As a new year kicks off, search business articles and leadership talks, and the most prevalent topics that come up will be leadership and goal setting (I tried it). This makes sense—individuals are needing to augment their skills in taking their organizations, teams or themselves to higher levels of performance. Companies either want to grow, reverse a negative course, or build on successes—in other words they need a clear focus and goals that each and every employee can understand and benchmark against.
I would contend that the beginning of the year is an ideal time to define, understand and grow another crucial element of performance—company culture. You have a whole year ahead of you, and if you’re a smart business, you’ve got 3 or 5 years planned out. This article from Harvard Business Review takes about 20x further, pointing to the vision 100 years out that a company needs.
In this post, we’re not going to tackle 100 years or as overarching a concept as vision; but kicking off the year with a distinctive and deliberate focus on corporate culture can make all of the other necessities for doing business, like leadership and goal setting, that much more meaningful.
The beauty of this focus? It actually makes a bottom line difference. Businesses with cultures that focus on strengthening team chemistry actually tend to have higher levels of business performance.
According to business guru and Wharton professor Adam Grant, no matter the industry or context, organizations benefit when company culture is developed to accentuate the actual skills and contributions of all employees. He encourages a culture where employees freely contribute their knowledge and skills to others, pointing to research by Indiana University’s Philip Podsakoff, suggesting that this kind of free contribution and employee openness actually facilitates organizational effectiveness by:
- Enabling employees to solve problems and get work done faster
- Enhancing team cohesion and coordination
- Ensuring that expertise is transferred from experienced to new employees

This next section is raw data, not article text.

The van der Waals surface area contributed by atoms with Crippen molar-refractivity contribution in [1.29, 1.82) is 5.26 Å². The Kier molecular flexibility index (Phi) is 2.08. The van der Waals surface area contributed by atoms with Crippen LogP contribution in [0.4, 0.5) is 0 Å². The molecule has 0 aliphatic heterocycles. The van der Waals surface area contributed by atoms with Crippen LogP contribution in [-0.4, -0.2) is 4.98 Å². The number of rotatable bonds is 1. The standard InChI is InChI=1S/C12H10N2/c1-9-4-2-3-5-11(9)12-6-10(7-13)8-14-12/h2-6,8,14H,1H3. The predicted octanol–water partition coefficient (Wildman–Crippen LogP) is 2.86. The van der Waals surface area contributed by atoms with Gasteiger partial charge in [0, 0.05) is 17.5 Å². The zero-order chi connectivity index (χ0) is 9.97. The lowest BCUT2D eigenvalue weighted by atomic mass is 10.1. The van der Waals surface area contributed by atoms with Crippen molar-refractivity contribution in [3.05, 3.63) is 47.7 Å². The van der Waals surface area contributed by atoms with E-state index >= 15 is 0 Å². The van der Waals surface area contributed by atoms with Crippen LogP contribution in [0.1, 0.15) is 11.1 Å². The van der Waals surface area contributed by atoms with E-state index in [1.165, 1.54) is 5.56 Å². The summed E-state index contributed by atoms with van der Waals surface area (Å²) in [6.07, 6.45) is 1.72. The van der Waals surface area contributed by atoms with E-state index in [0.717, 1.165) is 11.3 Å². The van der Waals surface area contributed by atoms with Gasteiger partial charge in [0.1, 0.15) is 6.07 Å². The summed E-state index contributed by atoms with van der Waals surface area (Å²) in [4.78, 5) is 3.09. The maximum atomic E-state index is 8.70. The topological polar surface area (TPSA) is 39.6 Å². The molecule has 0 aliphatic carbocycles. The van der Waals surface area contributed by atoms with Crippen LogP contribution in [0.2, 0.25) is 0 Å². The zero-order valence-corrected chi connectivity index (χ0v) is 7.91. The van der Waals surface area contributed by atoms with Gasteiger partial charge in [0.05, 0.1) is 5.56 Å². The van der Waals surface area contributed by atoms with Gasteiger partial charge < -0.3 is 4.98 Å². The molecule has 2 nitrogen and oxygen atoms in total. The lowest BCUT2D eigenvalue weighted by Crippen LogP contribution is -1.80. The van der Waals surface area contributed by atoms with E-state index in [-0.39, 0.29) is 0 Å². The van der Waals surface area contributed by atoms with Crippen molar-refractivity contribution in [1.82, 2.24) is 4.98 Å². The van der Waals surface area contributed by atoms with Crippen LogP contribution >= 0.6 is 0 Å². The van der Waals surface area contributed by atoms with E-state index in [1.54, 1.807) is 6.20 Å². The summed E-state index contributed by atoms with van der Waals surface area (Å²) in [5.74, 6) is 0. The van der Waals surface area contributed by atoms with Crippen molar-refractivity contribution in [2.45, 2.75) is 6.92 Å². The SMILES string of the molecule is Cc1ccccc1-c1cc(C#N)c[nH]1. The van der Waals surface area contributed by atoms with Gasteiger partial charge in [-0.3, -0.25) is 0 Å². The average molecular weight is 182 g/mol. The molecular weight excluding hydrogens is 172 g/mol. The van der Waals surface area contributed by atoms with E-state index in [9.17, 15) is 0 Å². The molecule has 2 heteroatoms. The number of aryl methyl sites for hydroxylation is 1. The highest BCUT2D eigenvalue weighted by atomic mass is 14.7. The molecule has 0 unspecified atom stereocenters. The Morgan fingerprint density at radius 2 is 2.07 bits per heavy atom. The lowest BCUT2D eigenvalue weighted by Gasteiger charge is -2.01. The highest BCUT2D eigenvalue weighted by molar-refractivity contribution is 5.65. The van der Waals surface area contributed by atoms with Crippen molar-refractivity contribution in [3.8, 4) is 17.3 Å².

- Reducing variability in performance when some members are overloaded or distracted
- Establishing an environment in which customers and suppliers feel that their needs are the organization’s top priority
Unfortunately, most companies aren’t experiencing these huge benefits… and the main reason is that they can’t get employees to contribute and be as open as they need to be in order to see the end results move up. Factors like team cohesion and better problem solving, instead of being clear results that are achieved through an open, employee-centric company culture, are characterized rather as goals for an individual employee. Unfortunately, this makes it that much more challenging to actually achieve. Who knows how to truly become more cohesive?
So let’s go to the root of the issue—creating a culture built on openness and contribution from all different kinds of employees. There are two big challenges to overcome:
- Translating technical skills and providing the forum for contribution
- Providing an environment and specific ways for individuals to feel comfortable contributing
The first aspect is getting easier and easier to solve. Technology is helping to create a forum that is constantly being built. Knowledge transfer can now occur both on a systemic level, via intranets and centralized online data storage. It can happen real-time with chat and mobile functionality. And it can be recorded in perpetuity with high-quality video and audio.
Think about today’s company as opposed to those of even 10 years ago. No worker should have to wonder what a typical day looks like, since online training and simulations can be cheaply and easily produced. No retiring expert should have his or her inherent knowledge leave as they walk out the door.
The second aspect is often more challenging, particularly because of the vast personality, communication and thinking and behavioral differences that exist within an organization. Finding ways to ensure that everyone can contribute is tough, because not everyone contributes in the same way. However, it’s not impossible. Take even one element of communication and focus on that. Expressiveness is a measure of how a person communicates their ideas, beliefs and needs. We all express, but we do it very differently.
A company that wants to accentuate an open and giving culture for information and help, will understand that providing a spectrum approach to employee contribution will work.
- Think about anonymous suggestions for those who are very reserved.
- Hold town hall meetings for those who are more connecting and outgoing.
- Provide 1-1 time with managers and employees at different levels.
- Make it okay for people to dissent and to be able to present a different approach.
- Provide team environments (even if they aren’t specific to a project or work) that focus on contribution and knowledge share.
Cultivating company culture isn’t easy, but starting in 2015, it has to be a mandate. You might as well create culture in a way that contributes to success and keeps employees engaged and satisfied.